Two big agriculture bills that were vetoed by Governor Jay Nixon (D) because they would have changed who regulates captive deer, had other provisions he liked. The state legislature will decide next month whether to overturn his vetoes.
The bills would have placed captive deer under the regulation of the Department of Agriculture rather the Conservation Department. Backers of the captive deer industry don’t like new rules Conservation planned to apply to such operations.
State Agriculture Director Richard Fordyce says his department doesn’t want to take over captive white tail regulation.
“Our stance at the Missouri Department of Agriculture is that the Missouri Department of Conservation is the state agency that manages the white tail deer population,” says Fordyce.
There are other parts of those bills that he says would benefit agriculture, such as pieces that would benefit the dairy industry and to enact a state beef referendum. He says his legislative staff would seek to work with lawmakers to save those, if the veto stands.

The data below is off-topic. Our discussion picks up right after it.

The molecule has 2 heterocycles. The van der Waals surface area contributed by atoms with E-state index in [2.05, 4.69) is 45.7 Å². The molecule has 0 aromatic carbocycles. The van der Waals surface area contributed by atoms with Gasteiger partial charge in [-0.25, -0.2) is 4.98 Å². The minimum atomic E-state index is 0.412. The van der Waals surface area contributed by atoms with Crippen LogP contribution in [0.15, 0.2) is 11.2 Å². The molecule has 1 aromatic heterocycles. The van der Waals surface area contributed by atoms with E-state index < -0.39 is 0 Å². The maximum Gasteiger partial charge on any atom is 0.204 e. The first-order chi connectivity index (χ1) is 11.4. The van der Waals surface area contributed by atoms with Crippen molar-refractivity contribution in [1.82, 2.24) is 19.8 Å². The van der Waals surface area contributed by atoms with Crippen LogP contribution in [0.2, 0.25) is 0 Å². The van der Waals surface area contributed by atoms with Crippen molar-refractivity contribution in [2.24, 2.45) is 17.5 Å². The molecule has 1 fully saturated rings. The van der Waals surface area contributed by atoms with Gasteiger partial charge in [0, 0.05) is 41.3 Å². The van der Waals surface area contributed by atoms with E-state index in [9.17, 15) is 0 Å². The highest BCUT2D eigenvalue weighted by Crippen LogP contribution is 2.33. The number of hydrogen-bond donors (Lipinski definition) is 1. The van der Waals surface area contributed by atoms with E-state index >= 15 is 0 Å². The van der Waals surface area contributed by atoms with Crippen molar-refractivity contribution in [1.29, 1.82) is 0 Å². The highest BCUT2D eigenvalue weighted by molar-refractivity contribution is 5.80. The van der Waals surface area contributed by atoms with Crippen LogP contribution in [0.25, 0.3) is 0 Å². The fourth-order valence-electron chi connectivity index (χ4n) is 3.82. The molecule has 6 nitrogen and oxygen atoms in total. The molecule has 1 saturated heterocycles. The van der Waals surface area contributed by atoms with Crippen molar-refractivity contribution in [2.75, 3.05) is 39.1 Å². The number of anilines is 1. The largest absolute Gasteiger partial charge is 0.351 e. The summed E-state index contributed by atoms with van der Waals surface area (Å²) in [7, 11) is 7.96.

“Maybe fast-track some of that legislation in the next legislative session,” says Fordyce.
Some watching the situation note that both Departments fall within the Nixon Administration, and say that means the Agriculture Department would likely enact the same rules as Conservation, that the captive deer industry object to.
Fordyce says he doesn’t know whether lawmakers are leaning toward, or against, attempting veto overrides.
Some supporters of the changes to deer regulations say they believe there are enough votes in both the state House and state Senate for overrides.